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11.03.2009 Business & Finance

Africa risks losing gains

Africa risks losing gains


The Director of the Africa Department of the International Monetary Fund (IMF), Ms Antoinette Sayeh, has said that the slowdown in the global economy, depicted by declining commodity prices and tighter credit markets, can seriously threaten growth in African economies.

Speaking with civil society organisations and the media ahead of a high-level international conference on the way forward for Africa within the context of the current global financial crisis, Ms Sayed said, "the gains of the past decade are at risk."

She added that Africa's ability to weather the financial storm would depend on firm policies from its governments as well as strong partnership and support from the international community.

The conference, which opened in the Tanzanian capital, Dares Salaam, Tuesday, is being held under the auspices of the International Monetary Fund (IMF) and hosted by the Tanzanian government.

She quoted an IMF report entitled "The Impact the Global Financial Crisis on sub-Saharan Africa", and said the economic growth in the region was expected to slow in 2009, by about half of the initial expected growth levels a year ago.

"African policy makers must therefore balance two priorities of supporting domestic activity, while maintaining macroeconomic stability," Ms Sayeh stressed, adding that those policy responses should be combined with additional support from donors.

"While African policy makers are rising to meet this unexpected challenge, d0nors must also play their part. They must maintain their commitments and scale up, not scale back their support," the director for the IMF's Africa Department stated.

Former Secretary-General of the United Nations and President of the Global Humanitarian Forum, Mr Kofi Annan, will address the opening ceremony of the conference which is under the theme "Changes: Successful Partnerships for Africa's Growth Challenges".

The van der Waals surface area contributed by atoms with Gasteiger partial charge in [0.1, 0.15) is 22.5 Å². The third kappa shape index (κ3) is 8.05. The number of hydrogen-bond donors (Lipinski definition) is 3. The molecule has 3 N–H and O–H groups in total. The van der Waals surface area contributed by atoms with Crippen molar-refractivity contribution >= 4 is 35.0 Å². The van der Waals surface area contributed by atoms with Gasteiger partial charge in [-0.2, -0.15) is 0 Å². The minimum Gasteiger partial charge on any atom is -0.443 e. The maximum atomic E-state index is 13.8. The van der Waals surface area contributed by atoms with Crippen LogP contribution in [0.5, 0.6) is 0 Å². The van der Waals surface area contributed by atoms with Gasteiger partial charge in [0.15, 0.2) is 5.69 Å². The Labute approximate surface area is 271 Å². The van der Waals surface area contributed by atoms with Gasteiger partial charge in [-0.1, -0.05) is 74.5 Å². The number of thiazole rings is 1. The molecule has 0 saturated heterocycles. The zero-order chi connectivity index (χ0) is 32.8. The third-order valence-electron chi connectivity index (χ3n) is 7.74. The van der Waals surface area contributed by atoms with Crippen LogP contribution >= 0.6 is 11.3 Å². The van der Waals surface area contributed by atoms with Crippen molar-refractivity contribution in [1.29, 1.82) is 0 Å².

The President of Tanzania, Mr Jakaya Kikwete, the Managing Director of the IMF, Mr Dominique Strauss-Kahn and the former President of Botswana Mr Festus Mogae, are all expected to address the conference to set the tone for the technical men and women to get to work.

Other key speakers at the forum include Dr Donald Kaberuka, President of the African Development Bank, Dr Nogozi Okonjo-Iweala, the Managing Director of the World Bank and Angel Gurria, the Secretary-General of the Organisation for Economic Cooperation and Development (OECD).

The conference will examine the various challenges confronting the continent in. the wake of the global financial crisis and address the key policy questions with the common goal of forging a renewed partnership for Africa's growth in the 21st century.

Issues that will be looked at during the two-day conference which began Tuesday will include how best to stimulate the private sector and the financial sectors to advance the' goals of economic development; how countries can reduce the risk posed by external shocks and the turbulent global economy, and avoid the "resource curse" for countries with natural resources such as oil and diamond, and what should be the direction and requirement for Africa's donor partners, including the IMF.

Africa is changing and successes there and elsewhere can provide valuable lessons for all. The past decade has seen a marked improvement in economic performance across Africa, with a significant impart on poverty reduction.

The global demand for primary commodities, greater capital flows, and debt relief has helped but the current global financial turmoil presents an unprecedented challenge for African policy makers.

The task will be to draw on past achievements to ensure that Africa does not only weather the storm but emerges from it stronger. The key long-term challenge is to raise pro-poor growth by seizing opportunities of additional resources and increased integration into the global economy and addressing the pressing needs to improve infrastructure, agricultural production, economic diversification, health and education.

The conference will be attended by more than 300 delegates, including finance ministers, central bank governors from Africa, with representations from development partner as well as the media, policy makers, academia and civil society.

It will also offer them the opportunity to rack brains on the way forward for Africa within the context of the current global financial crisis.

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